New features in Ubuntu 17.04, yes Unity 8 is here
Ubuntu 17.04 “Zesty Zapus” is one of the most awaited releases by Ubuntu fans. Unlike Xenial Xerus, it won’t ship as many features but will empower one of the most awaited ones: Unity 8. Unity 8 has been delayed for a long time and for many releases, until it was finally added as preview in Wily Werewolf. The Unity 8 user experience delivered by Wily Werewolf wasn’t that great but Canonical says it wants to offer a mature Unity 8 experience with Ubuntu 17.04. Unity 8 is another piece of the puzzle that leads to Canonical’s concept of Convergence, and it looks quite promising. Before you get too excited let me clarify: Unity 8 won’t be the default desktop environment in Ubuntu 17.04, but it is getting more and more attention from Canonical and it looks like it will be ready soon.
When will it be released?
Ubuntu 17.04 “Zesty Zapus” is scheduled to be released on the 14th April 2017.
How do I install Ubuntu 17.04?
When it will be released, you will shortly find a step-by-step tutorial here.
- Kernel: Zesty Zapus will ship with Linux 4.9 by default. Developers are also tracking Linux 4.10 as of the time of writing this article.
- Unity 8: probably the most waited feature by Ubuntu users, Unity 8 will not be the default desktop environment in Zesty, but much of Canonical’s efforts are flowing into Unity 8 development and it looks like it will be ready soon. By version 18.04 LTS, Canonical plans to offer the Unity 8 complete experience also taking advantage of what will be a full-Snap system. Remember Unity 8 will use Mir by default instead of X.org or Wayland, that means that if you’re using proprietary drivers (e.g. Nvidia Linux Display Driver; AMD Catalyst) you won’t be able to run Unity 8 (as of the actual state of Mir).
- More snaps: Ubuntu already comes equipped with Snap, the new generation package manager created by Canonical. Nearing this release, more snaps will be released and more will come in the future. Now snap is already present in Xenial and Wily and there are many snaps too, but getting close to Zesty and possibly 17.10 many more snaps will be available. That is mostly because Canonical plans to have a full-snap system in Ubuntu 18.04 LTS. Remember snaps are an alternative to deb packages with much more flexibility, but there is actually no plan to dismantle the whole deb ecosystem, so at the moment they are bound to coexist.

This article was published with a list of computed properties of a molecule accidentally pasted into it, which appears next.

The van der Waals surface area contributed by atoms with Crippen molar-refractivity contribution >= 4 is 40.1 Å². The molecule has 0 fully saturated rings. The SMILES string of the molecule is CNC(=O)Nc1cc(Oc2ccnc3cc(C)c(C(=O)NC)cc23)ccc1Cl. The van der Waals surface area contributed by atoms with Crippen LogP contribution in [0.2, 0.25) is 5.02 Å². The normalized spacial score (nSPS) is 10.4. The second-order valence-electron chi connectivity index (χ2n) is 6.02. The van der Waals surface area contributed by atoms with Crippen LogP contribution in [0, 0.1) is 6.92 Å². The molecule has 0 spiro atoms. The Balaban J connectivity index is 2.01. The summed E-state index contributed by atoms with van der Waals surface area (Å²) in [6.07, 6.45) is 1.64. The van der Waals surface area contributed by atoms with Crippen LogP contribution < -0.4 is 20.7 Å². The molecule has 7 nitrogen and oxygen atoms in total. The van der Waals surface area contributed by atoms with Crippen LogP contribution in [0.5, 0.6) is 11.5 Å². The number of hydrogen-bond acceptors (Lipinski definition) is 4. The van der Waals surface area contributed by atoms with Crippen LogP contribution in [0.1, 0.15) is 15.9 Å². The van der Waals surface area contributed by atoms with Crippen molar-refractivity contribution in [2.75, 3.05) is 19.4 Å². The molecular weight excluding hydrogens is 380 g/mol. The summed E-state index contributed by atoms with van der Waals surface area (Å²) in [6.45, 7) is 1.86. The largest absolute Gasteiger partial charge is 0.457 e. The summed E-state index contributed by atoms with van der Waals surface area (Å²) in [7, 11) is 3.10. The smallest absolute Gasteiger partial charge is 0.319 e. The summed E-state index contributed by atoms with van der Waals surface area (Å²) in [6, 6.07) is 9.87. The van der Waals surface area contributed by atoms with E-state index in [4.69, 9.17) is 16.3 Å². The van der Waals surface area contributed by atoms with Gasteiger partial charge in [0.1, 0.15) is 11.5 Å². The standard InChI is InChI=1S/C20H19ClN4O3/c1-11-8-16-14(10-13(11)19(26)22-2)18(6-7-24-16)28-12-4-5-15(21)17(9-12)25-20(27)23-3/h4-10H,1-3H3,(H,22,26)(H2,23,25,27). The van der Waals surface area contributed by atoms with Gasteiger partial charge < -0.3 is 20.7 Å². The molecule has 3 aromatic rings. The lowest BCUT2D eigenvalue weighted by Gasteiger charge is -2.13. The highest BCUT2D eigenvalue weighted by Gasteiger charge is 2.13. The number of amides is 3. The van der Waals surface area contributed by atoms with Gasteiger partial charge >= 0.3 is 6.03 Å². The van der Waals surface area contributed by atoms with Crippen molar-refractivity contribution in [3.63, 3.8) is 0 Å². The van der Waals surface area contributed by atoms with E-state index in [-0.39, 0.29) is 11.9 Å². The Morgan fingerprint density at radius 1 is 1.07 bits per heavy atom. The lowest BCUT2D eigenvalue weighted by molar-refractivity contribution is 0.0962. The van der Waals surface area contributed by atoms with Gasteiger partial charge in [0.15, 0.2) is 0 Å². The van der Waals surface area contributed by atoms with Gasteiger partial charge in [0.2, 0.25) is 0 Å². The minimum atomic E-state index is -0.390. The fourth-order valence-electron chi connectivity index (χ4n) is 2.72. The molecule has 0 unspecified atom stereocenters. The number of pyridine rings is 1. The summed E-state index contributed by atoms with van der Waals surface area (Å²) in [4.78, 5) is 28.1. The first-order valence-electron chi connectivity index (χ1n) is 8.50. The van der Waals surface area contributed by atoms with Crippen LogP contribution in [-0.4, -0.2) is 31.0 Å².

- Drop support for 32bit PowerPC: the support for this old architecture will be dropped in this release. Do not worry, we’re not talking about x86 processors support (“common” 32bit processors). PowerPC are mostly present in rare models or very old (<2004) Apple desktop computers. The decision was (for the major part) taken because of Debian’s decision to drop the same architecture starting from Debian 9.
- Driver-less printing: with this release, Ubuntu will support the so-called driverless printing for printers which support IPP Everywhere or Apple’s AirPrint. If you’ve ever set a printer up on Linux you might know why this feature is so yearned for.
- Swap files instead of partitions: will be used by default on all non-LVM installations. By default swapfiles will be 5% of disk size or 2GiB, whichever is smaller. Not much will change from the user’s perspective. Swapfiles are nothing new and have always been available for the user to create (although not through the installer). The key difference here is that: new, non-LVM installation, will use them by default. LVM has been excluded since LVM snapshots include swapfiles, and that’s undesirable.
Unity 8 preview
As of the writing of this article, the author of the following video reports Unity 8 to be still “pretty buggy”, we hope to see a more polished around the edge release when time comes: